The factory gave employment to several hundred men, about one-half of whom were foreigners. The workmen employed were of the most skilled to be found in the country and averaged in wages from $5 to $7 per day.

The articles the Seneca Glass manufactured were known as Blown Lead glassware, made exclusively for table and bar use. Tableware included items such as pitchers, tumblers, goblets, nappies, etc. Bar goods included everything from goblets and wine glasses to soda tumblers.

The large percentage of glass workers, as I have said, were foreigners - the great majority of whom had not learned to speak English. One of my friend's father, who was a clerk in the shoe store at that time, told me of how his dad would study French at night in order to be able to wait on his trade. The fine artisans working with glass seemed to have come from Belgium, France and Austria.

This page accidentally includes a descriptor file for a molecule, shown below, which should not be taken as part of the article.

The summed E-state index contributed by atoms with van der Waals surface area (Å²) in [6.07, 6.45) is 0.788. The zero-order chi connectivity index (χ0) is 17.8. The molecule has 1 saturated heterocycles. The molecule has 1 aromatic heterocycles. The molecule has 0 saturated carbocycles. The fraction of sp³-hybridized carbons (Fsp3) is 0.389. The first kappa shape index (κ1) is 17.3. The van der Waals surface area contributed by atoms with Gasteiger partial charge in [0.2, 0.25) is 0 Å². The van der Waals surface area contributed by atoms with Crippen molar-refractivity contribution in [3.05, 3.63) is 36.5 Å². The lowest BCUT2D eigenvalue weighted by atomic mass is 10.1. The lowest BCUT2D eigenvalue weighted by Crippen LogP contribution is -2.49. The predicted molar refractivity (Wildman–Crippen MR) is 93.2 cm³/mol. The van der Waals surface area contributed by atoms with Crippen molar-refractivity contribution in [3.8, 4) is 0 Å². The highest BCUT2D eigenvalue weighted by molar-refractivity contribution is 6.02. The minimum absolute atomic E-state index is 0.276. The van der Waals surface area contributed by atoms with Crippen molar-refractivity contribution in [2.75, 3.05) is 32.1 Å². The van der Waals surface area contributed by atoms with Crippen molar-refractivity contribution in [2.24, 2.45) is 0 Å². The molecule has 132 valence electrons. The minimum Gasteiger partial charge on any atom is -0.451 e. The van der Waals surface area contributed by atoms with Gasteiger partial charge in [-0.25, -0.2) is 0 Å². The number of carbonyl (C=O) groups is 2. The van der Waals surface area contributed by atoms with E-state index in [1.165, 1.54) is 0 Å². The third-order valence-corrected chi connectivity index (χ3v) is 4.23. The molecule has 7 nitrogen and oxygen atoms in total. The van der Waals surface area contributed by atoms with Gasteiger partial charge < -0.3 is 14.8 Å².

Child labor was more or less common then. In fact, the Glass houses seemed to depend upon a certain percentage of boys to run the errands and do "help-out" jobs, so all of the houses had a number of boys between the ages of 10 to 16. In fact, the present President of the Fostoria Glass Co. now located at Moundsville, W. Va. tells how at the age of 12 started in the shipping and packing room of the Fostoria Glass Co. then located at Fostoria, Ohio - and takes pride in his having mastered the art of blowing glass and of coming up the hard way.

One of the glass companies built a special dormitory and imported a large number of orphans from the east to relieve their labor situation.